Learning about Bike Safety at Jefferson Elementary
For more pictures, go to Your Permanent Record.
By Kim Underwood
Winston-Salem/Forsyth County Schools
MARCH 8, 2019 – On Wednesday, 100 fourth-graders at Jefferson Elementary had the chance to spend time with three Winston-Salem Police officers who are members of the Downtown Bike Patrol.
Sgt. Kevin Bowers, who is a supervisor with the Bike Patrol, came with two other members of the patrol – Cpl. David Smith and Officer Mark Mooney.
Officially, the police officers were there to talk about the importance of always wearing a helmet when you ride a bike and the other rules of the road before each student received a free helmet. Bowers also hoped the visit would be a good way for students to get to know some police officers and that, by the time the morning was done, students would feel comfortable with them.
The helmets were provided by Active Routes to School, a partnership between the N.C. Department of Transportation and the N.C. Division of Public Health.
After receiving their helmets, the fourth-graders would also work with adults to make sure they knew how to properly fit the helmets on their heads.
“My hope is they will wear their helmets correctly as well as consistently,” said Sheri King, who teaches physical education at Jefferson.
There were lots of adults to help them. Along with King and the police officers, the adults on hand included Beth Fornadley Johnson, who is the Region 3 Project Coordinator for Active Routes to School; Sara Harmon, the school system’s Healthful Living Program Manager; and Luly Beckles, who, as the Pediatric Injury Prevention Coordinator for Wake Forest Baptist Medical Center, works with Safe Kids Northwest Piedmont. Kionna Patterson, who is working as an intern with Beckles, was also there.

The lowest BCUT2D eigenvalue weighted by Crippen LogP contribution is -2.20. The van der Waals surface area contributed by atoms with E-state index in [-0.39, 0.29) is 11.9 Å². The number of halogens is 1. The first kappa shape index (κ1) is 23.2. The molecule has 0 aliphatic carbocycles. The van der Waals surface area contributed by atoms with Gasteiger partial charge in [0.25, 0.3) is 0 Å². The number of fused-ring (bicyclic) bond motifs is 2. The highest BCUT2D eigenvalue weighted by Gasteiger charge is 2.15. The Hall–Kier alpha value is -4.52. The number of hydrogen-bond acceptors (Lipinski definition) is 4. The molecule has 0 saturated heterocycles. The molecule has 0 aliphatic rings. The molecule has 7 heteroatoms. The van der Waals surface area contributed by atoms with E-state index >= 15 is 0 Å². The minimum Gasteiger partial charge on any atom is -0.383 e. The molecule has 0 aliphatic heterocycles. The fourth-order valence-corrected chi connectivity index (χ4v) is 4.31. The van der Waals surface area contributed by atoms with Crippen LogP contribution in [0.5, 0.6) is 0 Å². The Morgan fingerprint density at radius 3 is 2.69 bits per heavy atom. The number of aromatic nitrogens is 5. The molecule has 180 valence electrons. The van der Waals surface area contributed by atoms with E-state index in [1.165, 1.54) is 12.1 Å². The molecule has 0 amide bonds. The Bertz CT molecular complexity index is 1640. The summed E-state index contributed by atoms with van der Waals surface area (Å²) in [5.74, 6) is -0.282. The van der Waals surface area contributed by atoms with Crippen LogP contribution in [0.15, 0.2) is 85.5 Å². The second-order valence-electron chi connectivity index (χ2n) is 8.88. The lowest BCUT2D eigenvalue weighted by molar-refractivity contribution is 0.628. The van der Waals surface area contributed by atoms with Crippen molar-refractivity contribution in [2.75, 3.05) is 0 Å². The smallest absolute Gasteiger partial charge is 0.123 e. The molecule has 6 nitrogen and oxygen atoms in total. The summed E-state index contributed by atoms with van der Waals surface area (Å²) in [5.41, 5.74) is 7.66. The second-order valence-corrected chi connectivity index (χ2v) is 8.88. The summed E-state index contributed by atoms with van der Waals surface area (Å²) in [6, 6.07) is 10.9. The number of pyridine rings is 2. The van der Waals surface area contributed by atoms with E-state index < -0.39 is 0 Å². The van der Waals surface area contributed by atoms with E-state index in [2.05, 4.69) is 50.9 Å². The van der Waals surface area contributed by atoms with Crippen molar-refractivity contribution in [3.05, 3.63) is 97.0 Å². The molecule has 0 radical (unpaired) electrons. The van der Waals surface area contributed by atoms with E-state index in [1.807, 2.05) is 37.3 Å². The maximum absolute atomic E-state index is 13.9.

Before it was time to pass out and fit the helmets, everyone had a lot of ground to cover.
Bowers made the point that it’s important not only to wear a helmet when riding a bicycle but also when using skateboards, scooters, and hoverboards.
A bicycle is a vehicle – the first vehicle that a young person may own – and it’s important to follow the rules of the road.
They learned and practiced hand signals.
After student Karina Ordonez talked about why you use your left arm to signal left turns, right turns and coming to a stop because you are riding on the right side of the road and the left arm is the one that is visible to cars, Beckles invited her to the front to repeat what she had said to make sure everyone heard and understood it.
The police officers also talked about the importance of making eye contact with drivers when you stop at an intersection. If they don’t make eye contact, they may not be aware that you are there and it’s best to let the driver continue on his or her way before going into the intersection yourself.
Bowers talked about how it’s important to wear a helmet when you are riding even if you aren’t on the street because, if you fall, your head could hit a rock or something else.
Beckles also talked with the students, and she and Bowers made some of the same points. One was that, if you fall while wearing your helmet, don’t use it again. Go get a new one.
At one point, Beckles joked with the fourth-graders. When she asked whether they were 25 or 16, they said “no” in a way that made it clear that they didn’t mind such wrong guesses. But when she asked whether they were, say, 4, their responses made it clear that they had left such ages far behind.
Once all the pertinent topics had been covered and any questions answered, the adults got down to the business of helping each student select a helmet that was the right size and working with the students to make sure they knew how to wear them properly.
Other Winston-Salem/Forsyth County elementary schools have also completed bike safety events this year. They include Hall-Woodward, Kingswood, and Union Cross.
Before the end of the school year, bike safety events be held at Speas, North Hills, Clemmons, and Smith Farm elementary schools.
You can learn more about Active Routes to School at Active Routes.
You can learn more about the Downtown Bike Patrol at Bike Patrol.